To understand continental drift and plate tectonics, the shifting and collisions that make and unmake continents, requires a long view. The Earth, after all, is 4.6 billion years old. This book extends our vision to take in the greatest geological cycle of all—one so vast that our species will probably be extinct long before the current one ends in about 250 million years. And yet this cycle, the grandest pattern in Nature, may well be the fundamental reason our species—or any complex life at all—exists.
This book explores the Supercontinent Cycle from scientists' earliest inkling of the phenomenon to the geological discoveries of today—and from the most recent fusing of all of Earth's landmasses, Pangaea, on which dinosaurs evolved, to the next. Chronicling a 500-million-year cycle, Ted Nield introduces readers to some of the most exciting science of our time. He describes how, long before plate tectonics were understood, geologists first guessed at these vanishing landmasses and came to appreciate the significance of the fusing and fragmenting of supercontinents.
He also uses the story of the supercontinents to consider how scientific ideas develop, and how they sometimes escape the confines of science. Nield takes the example of the recent Indian Ocean tsunami to explain how the whole endeavor of science is itself a supercontinent, whose usefulness in saving human lives, and life on Earth, depends crucially on a freedom to explore the unknown.
Ted Nield tells the fascinating story of how the world has been made – and re-made – through billions of years of geological time. Geology underpins everything, yet the history of the continents on which we live has remained almost neglected. Nield has put this right with his imaginative and dynamic account of the movements of plates, and the assembly of the familiar world from an unfamiliar past.
'The four dimensional complexities of our happy little planet - "earth's immeasurable surprise" - are made elegantly accessible by Ted Nield in this truly exceptional book. At least until the next major discovery it deserves to become the standard work, ideal for students of the subject, and hugely enjoyable to those for whom the world remains an unfathomable enigma.
For centuries, people have dreamed of lost continents. Today, the author of this fascinating book shows, geologists can detect evidence of a continuing cycle of formation, breakup and reformation of one giant landmass--a supercontinent--over billions of years. Nield, editor of Geoscientist magazine, imagines what these supercontinents might have looked like and tells the stories of the scientists who have discovered and studied them...Making highly technical material understandable, Nield explains why "the Earth's Supercontinent Cycle matters to everyone, everywhere."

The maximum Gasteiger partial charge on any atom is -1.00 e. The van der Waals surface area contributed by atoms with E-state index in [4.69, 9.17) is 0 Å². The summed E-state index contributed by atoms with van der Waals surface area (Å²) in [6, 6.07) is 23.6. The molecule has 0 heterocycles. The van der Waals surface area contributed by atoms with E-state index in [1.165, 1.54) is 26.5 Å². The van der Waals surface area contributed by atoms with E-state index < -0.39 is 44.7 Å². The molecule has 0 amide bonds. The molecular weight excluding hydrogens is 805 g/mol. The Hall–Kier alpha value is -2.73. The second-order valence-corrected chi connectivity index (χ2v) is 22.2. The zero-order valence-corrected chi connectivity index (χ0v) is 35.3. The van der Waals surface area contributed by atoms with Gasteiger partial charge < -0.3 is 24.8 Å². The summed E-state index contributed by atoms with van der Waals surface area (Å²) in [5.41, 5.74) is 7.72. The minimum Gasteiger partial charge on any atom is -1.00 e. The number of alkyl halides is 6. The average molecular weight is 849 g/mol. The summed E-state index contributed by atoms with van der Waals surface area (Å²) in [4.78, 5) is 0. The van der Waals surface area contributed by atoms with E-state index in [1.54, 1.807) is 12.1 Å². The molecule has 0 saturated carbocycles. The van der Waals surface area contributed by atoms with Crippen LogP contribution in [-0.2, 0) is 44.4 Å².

Both informative and entertaining. [Nield] has thought well outside any academic box, touching on a huge diversity of topics...Nield relates many subjects that are currently major foci of research in Earth history to his theme.
One of the best popularizations of geology...Giv[es] us a sense of the ancient yet powerful forces underneath us.
A fascinating and eye-opening book...In a most engaging way, Nield reveals how science has unraveled the complex evolution of our planet's surface, and presents the reader with a tantalizing glimpse of the Earth of the distant future.
A book that examines the romance of its subject alongside its hard science... If you don't know much about how the planet's crust works, Nield's book will teach you the basics...He rocks.
An accessible account of how the Earth has several times consisted of a single island landmass and will again, in about 250 million years.
As a geologist turned science journalist, editor and provocative blogger, Ted Nield has a complex view of life and science. His skills as a writer successfully convey in Supercontinent the recent exciting work in grand-scale geoscience to a wide scientific audience...The attempted reconstructions of past and future continents and oceans is a major field of activity in contemporary geoscience. To handle it without oversimplification or getting lost in a maze of detail is no small accomplishment.
- 304 pages
- 6-1/8 x 9-1/4 inches
- Harvard University Press
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